One of the advantages of using insects as food and feed is the reduced environmental impacts associated with their production compared to the more conventional stock animals. Insects can be food for both humans and also for some animals used as food, such as fish, poultry and pigs. Edible insects hold considerable potential to replace major feed ingredients that are currently used but have a larger ecological footprint. Environmental impact studies for the production of insect protein are needed to estimate global warming potential, energy use and land use as are overall life cycle assessments. Production of insects for these purposes goes beyond collecting them in the field, and involves farming that can range from small scale enterprises at the individual household or village level through to industrial-scale rearing. One of the challenges is to be able to produce large volumes of insects at a scale that will help reduce the ecological footprint of food production.

The Journal of Insects as Food and Feed is a Plan S compliant Transformative Journal. Plan S Transformative Journals
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Aims and scope
The Journal of the European Mosquito Control Association (JEMCA; formerly European Mosquito Bulletin, 1998-2012), has been established since 1998 and is intended to provide a forum for information on vector and pest arthropods of public and animal health importance. Beside mosquitoes these comprise also blackflies, phlebotomine sand flies, Culicoides biting midges, other biting flies, and ticks. Articles to be considered for publication may address these vectors and pest species for Europe and its associate territories, but also for any other region. They may deal with, but are not restricted to, aspects of control methods and tools, identification and taxonomy, distribution, ecology and field studies, reports on surveillance and monitoring, as well as applied research on biology and pathogen transmission.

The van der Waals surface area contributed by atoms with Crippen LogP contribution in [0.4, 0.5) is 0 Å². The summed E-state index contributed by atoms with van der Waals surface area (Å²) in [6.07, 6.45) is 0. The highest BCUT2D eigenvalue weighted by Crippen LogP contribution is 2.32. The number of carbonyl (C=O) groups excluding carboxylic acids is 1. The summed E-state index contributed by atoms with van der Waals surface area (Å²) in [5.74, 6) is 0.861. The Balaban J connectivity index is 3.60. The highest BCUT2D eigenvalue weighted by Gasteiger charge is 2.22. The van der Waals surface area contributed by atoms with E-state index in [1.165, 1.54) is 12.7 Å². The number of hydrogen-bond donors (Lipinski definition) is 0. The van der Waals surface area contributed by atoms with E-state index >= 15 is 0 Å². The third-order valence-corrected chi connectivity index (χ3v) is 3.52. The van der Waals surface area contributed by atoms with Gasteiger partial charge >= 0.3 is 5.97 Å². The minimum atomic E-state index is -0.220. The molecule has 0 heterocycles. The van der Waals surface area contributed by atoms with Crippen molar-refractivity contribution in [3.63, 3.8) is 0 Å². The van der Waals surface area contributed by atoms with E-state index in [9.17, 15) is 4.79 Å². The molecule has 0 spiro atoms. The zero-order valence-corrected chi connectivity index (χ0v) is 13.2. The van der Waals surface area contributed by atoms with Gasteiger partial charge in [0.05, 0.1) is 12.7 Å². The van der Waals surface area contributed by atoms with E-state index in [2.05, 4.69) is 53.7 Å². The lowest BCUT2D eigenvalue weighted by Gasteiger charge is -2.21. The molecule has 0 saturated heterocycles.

JEMCA is an Open Access, peer-reviewed, online journal published by Wageningen Academic Publishers from 2021 onwards and overseen by the European Mosquito Control Association. JEMCA follows the COPE (Committee Of Publishing Ethics) Core Practices.
Open Access
Concise Review Articles on Insects, Spiders and their Relatives Living on Land
Terrestrial Arthropod Reviews contains concise review articles on living and extinct insects, arachnids, and their relatives that use land during (a part of) their life history.
Instead of requesting a historic, exhaustive overview of all aspects of a particular subject matter, Terrestrial Arthropod Reviews aims to provide space for critical thinking and thought-provoking questions. The journal welcomes integrative reports on findings within a certain habitat or organism, but beyond the taxonomic description. Substantial contributions in systematics, such as faunistic updates, revisionary works, etc., are welcomed. However, isolated species descriptions, and new records papers are specifically excluded. Reports on species-species or species-environment interactions as well as biodiversity, conservation biology and the effect on habitats of ecological changes are especially welcome.
This title is included in the HINARI, AGORA and OARE programmes.
Terrestrial Arthropod Reviews was published between 2008 and 2014. Ceased per 2015.
A Journal of Systematic and Evolutionary Entomology since 1857
Tijdschrift voor Entomologie is a peer reviewed journal for systematic and evolutionary entomology. The journal welcomes submissions on taxonomy of insects, other hexapods, arachnids or myriapods, especially when placed in a broader evolutionary context. There is no geographical restriction.